That band was a decent-enough indie coterie with some gently florid tunes, and I enjoyed their eponymous record. The House of Blondes that released Clean Cuts early last year is a synth-based three-piece however, and sounds almost completely different bar a few melodic similarities which seem to come, understandably, from the fact that the same guy is singing the songs. Beyond that, though, the analogue pulse, drift, reverberation and oscillation of this record sounds completely unlike the faintly folky guitar piano bass drums of House of Blondes mk1. And I’m glad, because while mk1 was nice, mk2 is wonderful.

Clean Cuts is, to my ears, almost perfectly pitched and sequenced as an album of this kind; there’s an exquisite balance between “songy songs” and “tracky tracks” (as I so eloquently put it on the night), much like on Burst Apart by Antlers. ‘Ego songs’ – tunes that demand your attention, want to be hollered along with, be a single or thought of as an important statement – can be tiring if over used, as they often are on BIG. IMPORTANT. RECORDS. where every song matters and there’s no room to breathe. I’ve always liked the moments in between the ego songs, the segues and instrumentals and low-key songs and ambient wibbles that act as respite and palette cleansers, giving you space to just enjoy the wonder of recorded sound. Clean Cuts has those moments in abundance, and even the “songs songs” never stray fully into ego territory; as a result I’ve never grown tired of this record, despite having played it over and over and over and over again. And the “tracky tracks”, although occasionally beatifically absent and vatic, always feel like something more substantial than sheer ambience.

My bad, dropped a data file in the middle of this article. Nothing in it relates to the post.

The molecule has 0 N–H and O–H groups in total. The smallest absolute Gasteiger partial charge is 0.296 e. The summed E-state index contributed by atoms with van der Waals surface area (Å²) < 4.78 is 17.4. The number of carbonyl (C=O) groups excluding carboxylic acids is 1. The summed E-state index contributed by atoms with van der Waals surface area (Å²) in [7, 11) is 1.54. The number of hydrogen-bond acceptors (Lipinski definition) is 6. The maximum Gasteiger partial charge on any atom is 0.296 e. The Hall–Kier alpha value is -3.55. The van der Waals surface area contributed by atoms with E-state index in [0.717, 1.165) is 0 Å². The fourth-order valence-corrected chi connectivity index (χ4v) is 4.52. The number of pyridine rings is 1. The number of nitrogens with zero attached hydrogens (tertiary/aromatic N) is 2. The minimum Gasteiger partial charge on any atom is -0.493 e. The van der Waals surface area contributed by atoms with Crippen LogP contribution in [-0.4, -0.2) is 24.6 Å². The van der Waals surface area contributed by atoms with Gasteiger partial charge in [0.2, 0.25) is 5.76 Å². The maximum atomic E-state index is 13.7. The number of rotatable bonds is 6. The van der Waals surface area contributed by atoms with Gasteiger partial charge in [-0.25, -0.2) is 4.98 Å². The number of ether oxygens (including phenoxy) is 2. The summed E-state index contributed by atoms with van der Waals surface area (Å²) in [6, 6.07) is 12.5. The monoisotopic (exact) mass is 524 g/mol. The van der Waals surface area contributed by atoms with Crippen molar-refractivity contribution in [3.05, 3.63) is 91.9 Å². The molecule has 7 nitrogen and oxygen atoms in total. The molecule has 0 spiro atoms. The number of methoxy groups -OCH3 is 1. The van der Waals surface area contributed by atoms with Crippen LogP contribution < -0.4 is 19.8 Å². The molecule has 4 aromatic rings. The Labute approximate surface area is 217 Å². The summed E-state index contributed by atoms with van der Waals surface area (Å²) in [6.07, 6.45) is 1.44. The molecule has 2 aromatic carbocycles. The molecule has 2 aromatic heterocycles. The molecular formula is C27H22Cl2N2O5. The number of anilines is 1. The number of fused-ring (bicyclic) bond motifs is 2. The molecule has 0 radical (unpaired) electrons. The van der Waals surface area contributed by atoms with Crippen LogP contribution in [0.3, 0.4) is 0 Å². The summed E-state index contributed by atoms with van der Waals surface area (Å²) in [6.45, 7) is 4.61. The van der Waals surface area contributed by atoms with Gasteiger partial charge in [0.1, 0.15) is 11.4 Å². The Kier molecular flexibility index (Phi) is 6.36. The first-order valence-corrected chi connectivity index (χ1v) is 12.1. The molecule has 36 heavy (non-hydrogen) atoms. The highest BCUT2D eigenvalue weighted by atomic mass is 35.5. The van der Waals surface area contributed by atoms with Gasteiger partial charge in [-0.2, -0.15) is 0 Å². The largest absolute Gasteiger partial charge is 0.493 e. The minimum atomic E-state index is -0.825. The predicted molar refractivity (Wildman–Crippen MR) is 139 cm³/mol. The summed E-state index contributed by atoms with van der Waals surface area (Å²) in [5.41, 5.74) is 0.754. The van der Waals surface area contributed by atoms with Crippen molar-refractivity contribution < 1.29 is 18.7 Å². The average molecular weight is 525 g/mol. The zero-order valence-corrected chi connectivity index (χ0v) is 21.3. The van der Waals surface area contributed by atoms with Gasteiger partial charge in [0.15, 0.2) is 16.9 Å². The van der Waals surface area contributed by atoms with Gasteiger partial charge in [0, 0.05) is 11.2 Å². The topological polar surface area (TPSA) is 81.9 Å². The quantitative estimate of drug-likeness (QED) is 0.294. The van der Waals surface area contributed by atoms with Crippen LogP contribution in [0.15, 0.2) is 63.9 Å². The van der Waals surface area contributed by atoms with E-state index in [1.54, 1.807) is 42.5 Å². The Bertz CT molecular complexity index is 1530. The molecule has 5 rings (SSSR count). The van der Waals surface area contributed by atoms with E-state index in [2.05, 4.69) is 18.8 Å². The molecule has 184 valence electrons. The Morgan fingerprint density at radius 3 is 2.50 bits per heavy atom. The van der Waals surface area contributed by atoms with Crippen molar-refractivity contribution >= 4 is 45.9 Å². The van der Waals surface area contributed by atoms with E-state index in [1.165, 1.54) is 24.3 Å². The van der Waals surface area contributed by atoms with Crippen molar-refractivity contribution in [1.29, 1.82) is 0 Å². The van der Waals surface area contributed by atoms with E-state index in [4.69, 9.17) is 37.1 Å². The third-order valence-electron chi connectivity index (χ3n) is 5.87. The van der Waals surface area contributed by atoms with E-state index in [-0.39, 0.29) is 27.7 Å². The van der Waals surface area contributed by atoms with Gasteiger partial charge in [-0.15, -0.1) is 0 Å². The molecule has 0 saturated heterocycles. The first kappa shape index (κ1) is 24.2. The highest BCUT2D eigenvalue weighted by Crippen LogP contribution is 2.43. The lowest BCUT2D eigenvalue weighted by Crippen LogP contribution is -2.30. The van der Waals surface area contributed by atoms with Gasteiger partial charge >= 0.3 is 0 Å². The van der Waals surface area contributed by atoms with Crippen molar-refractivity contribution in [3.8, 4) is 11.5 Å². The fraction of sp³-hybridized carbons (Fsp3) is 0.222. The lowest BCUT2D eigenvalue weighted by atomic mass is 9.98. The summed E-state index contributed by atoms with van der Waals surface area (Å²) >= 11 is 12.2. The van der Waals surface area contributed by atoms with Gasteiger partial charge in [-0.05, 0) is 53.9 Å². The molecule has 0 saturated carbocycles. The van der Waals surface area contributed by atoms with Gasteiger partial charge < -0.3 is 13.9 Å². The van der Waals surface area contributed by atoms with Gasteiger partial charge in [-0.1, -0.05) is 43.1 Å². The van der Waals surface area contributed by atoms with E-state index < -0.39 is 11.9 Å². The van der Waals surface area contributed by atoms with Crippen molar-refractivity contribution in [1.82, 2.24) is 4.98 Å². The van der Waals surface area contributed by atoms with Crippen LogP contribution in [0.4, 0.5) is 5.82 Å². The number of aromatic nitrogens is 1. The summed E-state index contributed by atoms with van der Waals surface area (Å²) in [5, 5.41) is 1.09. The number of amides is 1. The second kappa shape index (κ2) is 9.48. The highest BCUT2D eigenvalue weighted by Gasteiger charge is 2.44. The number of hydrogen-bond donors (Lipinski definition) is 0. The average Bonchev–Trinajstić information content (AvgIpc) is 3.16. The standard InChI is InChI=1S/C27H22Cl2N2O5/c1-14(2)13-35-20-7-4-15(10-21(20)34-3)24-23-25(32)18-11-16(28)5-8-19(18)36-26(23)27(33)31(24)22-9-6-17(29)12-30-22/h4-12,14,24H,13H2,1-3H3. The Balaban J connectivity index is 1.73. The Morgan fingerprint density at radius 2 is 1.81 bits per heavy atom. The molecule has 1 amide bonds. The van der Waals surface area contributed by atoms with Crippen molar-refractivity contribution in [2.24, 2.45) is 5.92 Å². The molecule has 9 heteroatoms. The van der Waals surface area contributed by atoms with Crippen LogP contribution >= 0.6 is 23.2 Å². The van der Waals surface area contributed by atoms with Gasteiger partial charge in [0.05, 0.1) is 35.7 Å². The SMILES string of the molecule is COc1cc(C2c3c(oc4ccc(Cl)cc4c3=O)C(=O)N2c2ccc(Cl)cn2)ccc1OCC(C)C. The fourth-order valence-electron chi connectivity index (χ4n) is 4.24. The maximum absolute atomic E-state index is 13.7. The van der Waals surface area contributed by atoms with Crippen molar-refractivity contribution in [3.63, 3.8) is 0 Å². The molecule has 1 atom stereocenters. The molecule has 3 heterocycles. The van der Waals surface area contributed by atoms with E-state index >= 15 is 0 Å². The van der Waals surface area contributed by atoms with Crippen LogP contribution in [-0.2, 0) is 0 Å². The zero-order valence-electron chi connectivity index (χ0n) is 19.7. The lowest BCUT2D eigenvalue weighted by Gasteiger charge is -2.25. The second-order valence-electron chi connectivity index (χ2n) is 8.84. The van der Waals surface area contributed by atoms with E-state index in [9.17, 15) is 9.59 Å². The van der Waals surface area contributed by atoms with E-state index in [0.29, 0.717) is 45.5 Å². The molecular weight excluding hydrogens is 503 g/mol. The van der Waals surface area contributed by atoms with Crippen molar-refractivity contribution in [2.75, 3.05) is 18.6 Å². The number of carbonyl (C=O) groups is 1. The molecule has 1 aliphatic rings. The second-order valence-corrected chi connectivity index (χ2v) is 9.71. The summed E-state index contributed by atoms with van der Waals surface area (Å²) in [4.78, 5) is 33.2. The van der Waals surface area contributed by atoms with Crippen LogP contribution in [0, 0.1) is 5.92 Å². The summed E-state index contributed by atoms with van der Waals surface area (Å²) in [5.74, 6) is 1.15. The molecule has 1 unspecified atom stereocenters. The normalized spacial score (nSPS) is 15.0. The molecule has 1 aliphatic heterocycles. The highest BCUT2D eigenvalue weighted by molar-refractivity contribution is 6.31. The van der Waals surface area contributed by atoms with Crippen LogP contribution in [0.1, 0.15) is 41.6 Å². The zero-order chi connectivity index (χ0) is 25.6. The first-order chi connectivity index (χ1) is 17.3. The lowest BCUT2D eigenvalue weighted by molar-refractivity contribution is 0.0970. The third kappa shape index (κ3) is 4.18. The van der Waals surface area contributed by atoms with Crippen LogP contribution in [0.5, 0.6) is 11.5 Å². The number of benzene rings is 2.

In terms of influences, similarities, and sound-alikes, you can draw obvious lines to New Order, Gary Numan, Bowie’s Berlin trilogy, Suicide, OMD, and countless other synth-oscillators over the last 30-40 years, but to do so is a little reductive; House of Blondes are their own thing, and very good too. The question of what happens to make some bands get picked up and go over the precipice into wider awareness is a strange one; Clean Cuts is self-released but as good as anything I’ve heard on an established record label. It’s one of my favourite records that I’ve come across in the last 12 months.

Rob listened: Liked this a great deal. Mainly on a purely sonic level, the sounds were lovely and assembled with exquisite care. Secondly, it seemed to chime with the Pinkunoizu record in that it took influences which it seemed happy to display, but wove something new and exciting from them. That’s a tough thing to do and when it’s done right it hits a big sweet spot.

Tom Listened: Whilst sharing only the slightest of direct musical similarities, Clean Cuts seemed to share much common ground with Rob’s offering – Pinkunoizu’s The Drop (to be honest, most records surely will have some common ground with The Drop). Both are records from bands that are so far off the radar that I haven’t seen their name mentioned yet at all in any of the end of year best of lists I have glanced at. Which is simply wrong – both sound to me worthy of adulation and respect….much more so than many of the records that have found their way onto said lists. And both are records that sound unencumbered by the weight of expectation, records made by people who are simply doing what they have to do, just getting it out there. Both are records that I will probably end up buying. Fantastic stuff.